For most of my life, I never felt like I was enough. Skinny enough, smart enough, athletic enough, worthy enough. I even dated a guy, after my divorce that told me I was the perfect girl, but I just wasn't hot enough. If I could just get a little hotter. What exactly does that mean get a little hotter? Did I mention the fact that he could've lost a few pounds, and didn't have much hair. Hot enough, so his gut and balding head weren't the focal point. Hot enough, so I could impress his friends and co-workers. What would all this hotness get me? The bald guy with the gut.

I was 37, divorced, and living in Orange County. California, where hot woman are like hot cars, all you have to do is drive a block, and you can find a hotter girl or a nicer car. To keep up with all this hotness would require a lot of time, money, and effort, which I happened to be lacking all three. There were so many things in the outside world that were telling me I wasn't enough, but deep inside I had this feeling they were all wrong.

I finally realized I had a huge problem, when my five year old daughter told me for Christmas all she wanted was long blonde hair like Barbie, because her hair was puffy and she hated it. I guess, it would be a good time to mention that my daughter is mixed race. Her father is black, and I am white and she is an incredibly beautiful mix of the both of us. Yet, all she could see at five, was what she didn't have. Long blonde hair was at the top of her list. I was pretty sure even Santa couldn't make that happen.


That afternoon I realized, that I was passing down my feelings of not being enough to my daughter, and I didn't want her to grow up like that. There were a lot of things in her world that could make her feel like she wasn't enough. Most people assume that my daughter is adopted. I've never totally understood why it is the first assumption, but it happened so often that Brianna didn't like me picking her up at school, because she hated to explain. No matter where we were we would inevitably get the funny confused look and then,"is that your mom?" Followed up with, "are you adopted?" It always made her feel like something was wrong with her. Everywhere Brianna looked, she didn't look like or have what the other kids did. The list of where we weren't enough, was growing every time we walked out the door.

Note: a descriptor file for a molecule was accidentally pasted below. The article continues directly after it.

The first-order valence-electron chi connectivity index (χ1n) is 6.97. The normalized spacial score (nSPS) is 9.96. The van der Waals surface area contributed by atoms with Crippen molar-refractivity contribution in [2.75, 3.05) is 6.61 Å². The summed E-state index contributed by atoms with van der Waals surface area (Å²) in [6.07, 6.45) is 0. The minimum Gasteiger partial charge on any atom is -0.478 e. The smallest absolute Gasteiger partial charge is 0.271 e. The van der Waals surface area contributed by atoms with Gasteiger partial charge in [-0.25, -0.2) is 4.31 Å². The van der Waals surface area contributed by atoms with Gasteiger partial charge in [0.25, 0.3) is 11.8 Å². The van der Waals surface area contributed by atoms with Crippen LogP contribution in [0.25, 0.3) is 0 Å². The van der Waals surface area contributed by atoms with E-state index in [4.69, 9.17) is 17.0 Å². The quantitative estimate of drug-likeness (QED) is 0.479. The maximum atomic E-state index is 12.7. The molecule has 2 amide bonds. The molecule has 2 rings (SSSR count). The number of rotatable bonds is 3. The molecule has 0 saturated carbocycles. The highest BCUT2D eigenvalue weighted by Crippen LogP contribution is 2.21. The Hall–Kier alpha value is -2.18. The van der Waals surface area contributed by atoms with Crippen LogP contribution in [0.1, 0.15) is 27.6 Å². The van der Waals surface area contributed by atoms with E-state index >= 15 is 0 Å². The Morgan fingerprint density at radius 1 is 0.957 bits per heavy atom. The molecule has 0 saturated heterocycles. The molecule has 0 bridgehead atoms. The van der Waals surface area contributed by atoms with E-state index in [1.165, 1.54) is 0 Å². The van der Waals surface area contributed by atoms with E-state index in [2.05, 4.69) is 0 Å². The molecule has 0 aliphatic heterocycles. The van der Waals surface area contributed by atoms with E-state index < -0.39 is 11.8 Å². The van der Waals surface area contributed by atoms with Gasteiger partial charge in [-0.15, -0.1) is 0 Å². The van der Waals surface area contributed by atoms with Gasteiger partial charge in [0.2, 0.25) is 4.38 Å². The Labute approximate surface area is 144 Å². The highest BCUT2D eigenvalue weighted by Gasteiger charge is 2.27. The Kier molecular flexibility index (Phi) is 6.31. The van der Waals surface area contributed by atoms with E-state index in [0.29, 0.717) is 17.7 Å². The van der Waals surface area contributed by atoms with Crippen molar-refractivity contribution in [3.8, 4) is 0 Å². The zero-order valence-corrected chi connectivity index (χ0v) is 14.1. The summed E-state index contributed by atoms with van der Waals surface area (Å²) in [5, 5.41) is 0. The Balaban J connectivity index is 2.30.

Children are really perceptive, we can tell them whatever we want, but they learn from our actions, the words we speak about our own lives, the way we live our lives, by our example. We can say all the right things to our children, about how they should act, feel, do and be, but if what comes out of our mouths doesn't match our example, we are wasting our breath. If we aren't trying to live the life we are preaching to them at some point they stop listening. So I couldn't tell Brianna that no matter what she was enough, if I didn't show her that no matter what I was enough.

I realized that being enough wasn't something that came from outward things, it came from the inside. It came from a place of worthiness. It wasn't about having more, being more, or doing more. It was about being Ok with the me I was today, and knowing that whatever got done, or didn't get done today I was enough. The reality is you can never get enough of what you don't need. Like being hot enough. Hot enough for what exactly, and then when I achieved this hotness what would I do with it. Hotness was an illusion based on someone else's idea of what hot was.

Not feeling like we are enough keeps us from love and belonging. If you look at this phrase what would be your answer. Never ______________ enough. Whatever you fill in the blank with, is the thing that keeps you from love and belonging.  The way to love, and belonging is being seen as we are, it's being vulnerable and sharing the real you. It's practicing courage to show up with the real you, and compassion with ourselves, and others.

Six months later we were at Disneyland, and we were sitting on a rock resting. We noticed this little girl looking at us, she must've been about 9. She would look, and then when we looked, she would look away. Finally she said to Brianna, "Is that your mom?" followed by "were you adopted?"  Brianna and I both laughed, as her poor mom couldn't apologize fast enough. We walked away holding hands,  laughing and knowing that yes I was her mom and she was my daughter and we were enough.